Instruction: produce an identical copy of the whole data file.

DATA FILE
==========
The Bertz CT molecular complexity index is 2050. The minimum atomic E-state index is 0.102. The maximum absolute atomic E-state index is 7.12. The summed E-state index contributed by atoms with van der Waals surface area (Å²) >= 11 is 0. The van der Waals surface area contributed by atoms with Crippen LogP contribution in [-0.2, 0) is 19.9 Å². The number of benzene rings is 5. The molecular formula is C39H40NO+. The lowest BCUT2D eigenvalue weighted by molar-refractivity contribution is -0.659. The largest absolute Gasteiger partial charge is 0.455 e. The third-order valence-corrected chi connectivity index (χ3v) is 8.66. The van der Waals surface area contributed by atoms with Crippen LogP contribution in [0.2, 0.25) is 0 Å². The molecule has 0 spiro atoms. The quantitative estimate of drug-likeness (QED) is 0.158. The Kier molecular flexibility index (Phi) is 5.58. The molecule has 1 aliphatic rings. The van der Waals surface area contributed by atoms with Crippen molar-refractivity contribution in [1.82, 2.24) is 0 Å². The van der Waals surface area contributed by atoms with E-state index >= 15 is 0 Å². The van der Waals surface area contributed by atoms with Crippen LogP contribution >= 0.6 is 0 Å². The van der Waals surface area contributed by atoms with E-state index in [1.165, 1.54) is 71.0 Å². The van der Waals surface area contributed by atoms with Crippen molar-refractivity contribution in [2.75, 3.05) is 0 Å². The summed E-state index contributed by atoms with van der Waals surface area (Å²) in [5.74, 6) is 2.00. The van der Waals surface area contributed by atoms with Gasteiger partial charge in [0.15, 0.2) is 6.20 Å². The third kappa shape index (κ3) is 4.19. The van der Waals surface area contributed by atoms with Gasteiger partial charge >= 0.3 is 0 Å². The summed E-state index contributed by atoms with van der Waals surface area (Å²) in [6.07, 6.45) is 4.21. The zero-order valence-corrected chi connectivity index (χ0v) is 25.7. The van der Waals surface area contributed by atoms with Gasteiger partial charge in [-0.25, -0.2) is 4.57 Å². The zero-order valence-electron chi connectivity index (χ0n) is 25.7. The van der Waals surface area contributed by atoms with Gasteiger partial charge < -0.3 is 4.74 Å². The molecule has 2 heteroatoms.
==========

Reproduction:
The Bertz CT molecular complexity index is 2050. The minimum atomic E-state index is 0.102. The maximum absolute atomic E-state index is 7.12. The summed E-state index contributed by atoms with van der Waals surface area (Å²) >= 11 is 0. The van der Waals surface area contributed by atoms with Crippen LogP contribution in [-0.2, 0) is 19.9 Å². The number of benzene rings is 5. The molecular formula is C39H40NO+. The lowest BCUT2D eigenvalue weighted by molar-refractivity contribution is -0.659. The largest absolute Gasteiger partial charge is 0.455 e. The third-order valence-corrected chi connectivity index (χ3v) is 8.66. The van der Waals surface area contributed by atoms with Crippen LogP contribution in [0.2, 0.25) is 0 Å². The molecule has 0 spiro atoms. The quantitative estimate of drug-likeness (QED) is 0.158. The Kier molecular flexibility index (Phi) is 5.58. The molecule has 1 aliphatic rings. The van der Waals surface area contributed by atoms with Crippen molar-refractivity contribution in [1.82, 2.24) is 0 Å². The van der Waals surface area contributed by atoms with E-state index >= 15 is 0 Å². The van der Waals surface area contributed by atoms with Crippen LogP contribution >= 0.6 is 0 Å². The van der Waals surface area contributed by atoms with E-state index in [1.165, 1.54) is 71.0 Å². The van der Waals surface area contributed by atoms with Crippen molar-refractivity contribution in [2.75, 3.05) is 0 Å². The summed E-state index contributed by atoms with van der Waals surface area (Å²) in [5.74, 6) is 2.00. The van der Waals surface area contributed by atoms with Gasteiger partial charge in [0.15, 0.2) is 6.20 Å². The third kappa shape index (κ3) is 4.19. The van der Waals surface area contributed by atoms with Gasteiger partial charge >= 0.3 is 0 Å². The summed E-state index contributed by atoms with van der Waals surface area (Å²) in [6.07, 6.45) is 4.21. The zero-order valence-corrected chi connectivity index (χ0v) is 25.7. The van der Waals surface area contributed by atoms with Gasteiger partial charge in [-0.25, -0.2) is 4.57 Å². The zero-order valence-electron chi connectivity index (χ0n) is 25.7. The van der Waals surface area contributed by atoms with Gasteiger partial charge < -0.3 is 4.74 Å². The molecule has 2 heteroatoms.